I stepped from Plank to Plank
A slow and cautious way
The Stars about my Head I felt
About my feet the Sea.

I knew not but the next
Would be my final inch -
This gave me that precarious Gait
Some call Experience.

Emily Dickinson, c. 1864

Sunday, September 28, 2014

Falling into fall

Leaves are changing
Today I am most likely going out to the Drop Zone to make a few jumps with my friends. It's not certain, however, since the fog might not lift as early as it did yesterday. I saw pictures of Seattle from my friend Linda's blog, which showed beautiful clear skies for most of the day; here, we never did get full sunshine. I just looked at the satellite picture, and the fog in the Puget Sound area does look a little heavier than it did yesterday. We'll see.

I'd like to go, even if I only make one skydive. My season is fast coming to a close. The Drop Zone will only be open one more month, October, and there is never any assurance that the weather will cooperate. Most years I've been able to jump until mid-October, so there's hope. I know it sounds like I'm still waffling about whether or not to make this my last season, but I'm not, really. It's just been such a big part of my life for the past twenty-five years, and it's hard to think of not ever flinging myself out of an airplane and playing in freefall again. Plus there's that beautiful canopy I love to fly.

Last night I had a dream that I had a malfunction. I looked up at my deploying parachute and it was not fully inflating. I tried to wiggle it around and finally made the decision to cut it away and use my reserve parachute. Well, I successfully went back into freefall, but my reserve did not come out! I tried to punch it with my elbows, wanting it to come out of the bag, but I woke up before I figured out why it didn't work. And before I hit the ground. It was an unsettling dream. I lay in bed for awhile thinking about it, wondering if it was an omen, something I should pay attention to. I had done everything correctly and still it didn't look like I would survive.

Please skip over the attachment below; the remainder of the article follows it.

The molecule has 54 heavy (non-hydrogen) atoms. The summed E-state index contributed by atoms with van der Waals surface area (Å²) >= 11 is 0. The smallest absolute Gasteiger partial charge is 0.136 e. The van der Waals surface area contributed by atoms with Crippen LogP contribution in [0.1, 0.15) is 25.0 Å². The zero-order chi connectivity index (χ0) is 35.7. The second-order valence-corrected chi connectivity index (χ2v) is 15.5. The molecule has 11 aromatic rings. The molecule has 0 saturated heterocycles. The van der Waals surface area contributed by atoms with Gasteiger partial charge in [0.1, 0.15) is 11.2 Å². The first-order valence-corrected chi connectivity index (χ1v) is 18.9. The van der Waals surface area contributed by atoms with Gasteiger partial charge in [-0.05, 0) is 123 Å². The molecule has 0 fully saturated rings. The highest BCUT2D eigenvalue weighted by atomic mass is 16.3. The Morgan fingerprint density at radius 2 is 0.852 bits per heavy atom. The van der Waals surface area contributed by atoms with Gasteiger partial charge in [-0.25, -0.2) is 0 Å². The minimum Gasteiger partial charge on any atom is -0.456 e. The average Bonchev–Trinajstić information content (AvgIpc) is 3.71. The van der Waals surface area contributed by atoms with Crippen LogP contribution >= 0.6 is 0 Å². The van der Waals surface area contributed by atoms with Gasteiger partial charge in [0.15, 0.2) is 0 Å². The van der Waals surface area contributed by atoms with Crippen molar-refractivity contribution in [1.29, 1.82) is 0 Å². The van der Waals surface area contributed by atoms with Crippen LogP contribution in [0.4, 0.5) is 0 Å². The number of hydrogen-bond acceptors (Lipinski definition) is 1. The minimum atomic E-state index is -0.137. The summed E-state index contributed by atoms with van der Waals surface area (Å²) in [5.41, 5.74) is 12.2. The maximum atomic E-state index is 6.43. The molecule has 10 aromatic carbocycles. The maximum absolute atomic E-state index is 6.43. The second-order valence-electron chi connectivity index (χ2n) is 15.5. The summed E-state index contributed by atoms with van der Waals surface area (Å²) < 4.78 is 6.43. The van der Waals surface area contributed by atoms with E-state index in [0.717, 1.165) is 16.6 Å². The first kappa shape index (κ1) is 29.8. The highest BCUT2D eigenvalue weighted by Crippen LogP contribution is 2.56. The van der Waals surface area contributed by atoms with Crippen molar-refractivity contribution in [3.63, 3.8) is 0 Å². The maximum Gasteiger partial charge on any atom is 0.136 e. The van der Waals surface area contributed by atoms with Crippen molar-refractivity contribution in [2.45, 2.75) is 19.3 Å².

What I think the dream was telling me is just that: no matter what I do, how carefully I make sure everything is done properly, I'm still going to die. My mortality has been on my mind lately, as I get closer to my next birthday, and as I continue to learn of dear friends who are very sick and not expected to survive, fighting that last battle. My friend Steve who has liver cancer is waiting for a transplant. He was only given six months to live without one, and it's getting close. The pictures I see of him make me very sad, but he has asked us to be positive, and I'm trying, I really am. But it's hard to imagine wishing for another person with his same blood type to meet an untimely death just so Steve can go through another type of misery. But he's strong and vigorous and wants to live, so I'm determined to stay positive, for his sake.

I've been enjoying the Ken Burns series on The Roosevelts. I've finished five of the seven two-hour-long episodes. I know the next one will take me through Franklin Roosevelt's four elections to the presidency. I was amazed to learn through this series that Teddy Roosevelt only lived to be sixty, and that Franklin only lived to be sixty-three. They both accomplished an incredible amount in what seems to me to be rather short lives, but then again, sixty years is a long time. It's only that I've gone past that number myself and now more than a decade has passed since that milestone. I've changed my idea of what defines a long life. I wonder if I'll feel the same way when I reach eighty.

I doubt it, for several reasons. It's incredible how quickly a year passes these days. Even a decade passes rapidly. When I was a young woman, it seemed like a decade took almost forever. Now, I look back ten years and feel it was just yesterday. This is, I'm convinced, an aspect of aging that we all come to realize, if we live long enough. Every year becomes a smaller and smaller percentage of my life, and every one of my paltry eight or nine decades of life finishes way too soon.